History of Kuwait:
Kuwait ‘s early beginnings go as far back as the early 17th century, known at the time as al-Qurain. It appeared in a Dutch map dated in the mid-17 th century, the earliest know map showing present-day Kuwait as al-Qurain. At the time, it was under the control of the house of Khaled, who dominated the eastern part of the Arabian peninsula. The name Kuwait, which is derived from Kout (fort), came about when the sheik of the house of Khaled, Barrak, built a fort in al-Qurain in the latter part of the 17 th century as a summer house In the early 18 th century, several clans from the Al Aniza tribe migrated to the northern shore of the Gulf from the Najd, their famine-stricken homeland in central Arabia, and settled in Kuwait, a small village at the time. With the rule of the house of Khaled weakening, the Al Sabah emerged as the dominant clan, and were formally established as rulers of Kuwait in 1752. These new settlers combined to create an oligarchic merchant principality, whose economic prosperity was based on fishing, pearling, and trade.
Throughout the eighteenth and nineteenth centuries, the Al Sabah proved adept at the kind of maneuvering that was necessary for a small sheikdom to survive next to powerful Saudi, Rashidi, and Ottoman neighbors. By the late nineteenth century, however, fears of growing Ottoman influence led Sheikh Mubarak Al Sabah or “Mubarak the Great” (r.1896-1915) to enter into an agreement with Great Britain, which effectively established Kuwait as an autonomous British protectorate.
Under the 1899 agreement, Kuwait maintained control over its internal affairs, while Great Britain assumed responsibility for the country’s security and foreign relations. The British also provided advisers to staff the country’s nascent modern bureaucracy. Another British legacy is Kuwait’s borders, which were established in agreements in 1913 and 1922. Iraq affirmed its border with Kuwait in its 1932 application to the League of Nations for membership as an independent state.
In the mid-1930s work began on the development of Kuwait’s petroleum industry, the basis of the country’s modern prosperity.
Oil was first struck in Kuwait in 1938, but the development of the industry was interrupted by World War II. By 1945, drilling had resumed on a large scale, and the commercial export of crude oil began in June 1946. Oil production and revenues grew rapidly, fueling a dramatic expansion of the entire economy. By the 1960s Kuwait enjoyed a level of economic development that made it one of the richest states in the world on a per capita basis.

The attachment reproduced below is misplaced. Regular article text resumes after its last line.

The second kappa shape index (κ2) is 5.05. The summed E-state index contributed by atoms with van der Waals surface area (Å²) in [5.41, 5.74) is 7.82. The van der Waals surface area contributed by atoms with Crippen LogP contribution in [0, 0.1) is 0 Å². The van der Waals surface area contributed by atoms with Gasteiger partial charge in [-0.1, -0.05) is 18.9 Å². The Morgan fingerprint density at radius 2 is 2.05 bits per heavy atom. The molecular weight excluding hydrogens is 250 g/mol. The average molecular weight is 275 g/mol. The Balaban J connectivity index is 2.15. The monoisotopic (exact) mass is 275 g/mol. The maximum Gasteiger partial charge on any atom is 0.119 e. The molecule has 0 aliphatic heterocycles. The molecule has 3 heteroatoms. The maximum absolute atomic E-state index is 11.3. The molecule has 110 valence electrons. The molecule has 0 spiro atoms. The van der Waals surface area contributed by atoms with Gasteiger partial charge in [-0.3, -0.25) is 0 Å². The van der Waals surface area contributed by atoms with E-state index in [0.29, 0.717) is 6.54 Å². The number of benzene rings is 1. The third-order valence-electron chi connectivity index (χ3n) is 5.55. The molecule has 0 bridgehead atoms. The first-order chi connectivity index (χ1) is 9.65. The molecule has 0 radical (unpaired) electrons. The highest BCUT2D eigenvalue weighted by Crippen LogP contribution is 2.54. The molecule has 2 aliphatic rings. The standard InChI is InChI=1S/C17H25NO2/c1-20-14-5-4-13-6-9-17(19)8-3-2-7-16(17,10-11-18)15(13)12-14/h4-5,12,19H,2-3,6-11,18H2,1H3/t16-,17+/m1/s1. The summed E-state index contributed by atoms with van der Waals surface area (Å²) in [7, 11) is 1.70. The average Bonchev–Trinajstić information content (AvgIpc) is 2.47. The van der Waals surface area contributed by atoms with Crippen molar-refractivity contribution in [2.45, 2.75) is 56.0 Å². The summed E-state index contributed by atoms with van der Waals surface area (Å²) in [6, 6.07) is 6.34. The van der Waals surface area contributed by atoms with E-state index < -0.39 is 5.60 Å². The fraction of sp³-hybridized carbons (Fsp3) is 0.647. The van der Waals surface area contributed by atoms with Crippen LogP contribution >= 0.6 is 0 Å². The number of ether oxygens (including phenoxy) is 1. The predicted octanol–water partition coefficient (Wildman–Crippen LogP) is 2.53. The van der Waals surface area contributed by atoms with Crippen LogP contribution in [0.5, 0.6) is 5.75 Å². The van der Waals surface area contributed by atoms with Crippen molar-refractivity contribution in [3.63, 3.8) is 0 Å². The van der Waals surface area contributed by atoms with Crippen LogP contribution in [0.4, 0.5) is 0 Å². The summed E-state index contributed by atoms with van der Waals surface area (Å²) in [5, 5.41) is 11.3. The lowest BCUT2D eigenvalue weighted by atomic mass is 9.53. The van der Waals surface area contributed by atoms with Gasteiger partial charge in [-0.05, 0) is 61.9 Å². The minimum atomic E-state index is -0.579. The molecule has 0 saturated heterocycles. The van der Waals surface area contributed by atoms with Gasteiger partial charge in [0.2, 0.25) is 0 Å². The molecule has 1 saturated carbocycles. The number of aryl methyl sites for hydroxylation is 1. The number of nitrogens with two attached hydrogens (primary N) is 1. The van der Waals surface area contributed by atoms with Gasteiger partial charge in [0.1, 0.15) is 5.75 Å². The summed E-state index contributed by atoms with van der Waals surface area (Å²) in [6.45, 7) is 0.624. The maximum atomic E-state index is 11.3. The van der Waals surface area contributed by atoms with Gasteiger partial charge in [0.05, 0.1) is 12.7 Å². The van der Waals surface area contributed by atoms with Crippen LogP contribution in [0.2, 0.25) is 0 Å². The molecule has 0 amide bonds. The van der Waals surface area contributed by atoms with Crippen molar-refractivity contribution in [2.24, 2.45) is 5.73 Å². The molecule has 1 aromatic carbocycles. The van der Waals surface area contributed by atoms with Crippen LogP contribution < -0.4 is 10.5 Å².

On June 19, 1961 Kuwait gained full independence from Britain. Iraq initially refused to accept Kuwait’s independence and threatened to annex its neighbor, falsely alleging that Kuwait had once been part of Iraq. Iraq’s military threats resulted in a deployment of British troops, which were soon replaced by an Arab League force, and the crisis subsided. In 1963 Kuwait became a member of the United Nations, and later that year Iraq agreed to abandon its threats and recognize Kuwait’s independence and borders in a treaty signed by both governments (although there were border clashes in 1973).
In the 1980s Kuwait’s stability was shaken by the Iran-Iraq War, terrorist attacks in Kuwait City, and economic difficulties caused by a worldwide oil glut and the 1982 collapse of the country’s unofficial stock market, the Suq Al-Manakh. Kuwait’s sovereignty and continued existence were critically threatened when Iraq invaded and occupied Kuwait on August 2, 1990, claiming that Kuwait was harming Iraq economically by refusing to reduce its oil production. Many Kuwaitis were forced to flee to Saudi Arabia and other countries. In Saudi Arabia, Kuwait set up a government in exile. As an international coalition of 30 states, led by the United States, prepared to reverse the occupation, Iraq announced it had annexed Kuwait, claiming again that Kuwait had been historically part of Iraq. The Iraqis were forcibly ejected at the conclusion of Operation Desert Storm on February 26, 1991. Departing Iraqi troops looted homes and businesses, and inflicted serious damage on Kuwait’s oil industry and environment by setting ablaze 742 of its 1,080 oil wells and allowing crude oil to flow into the desert and the sea. They also took thousands of Kuwaiti prisoners with them.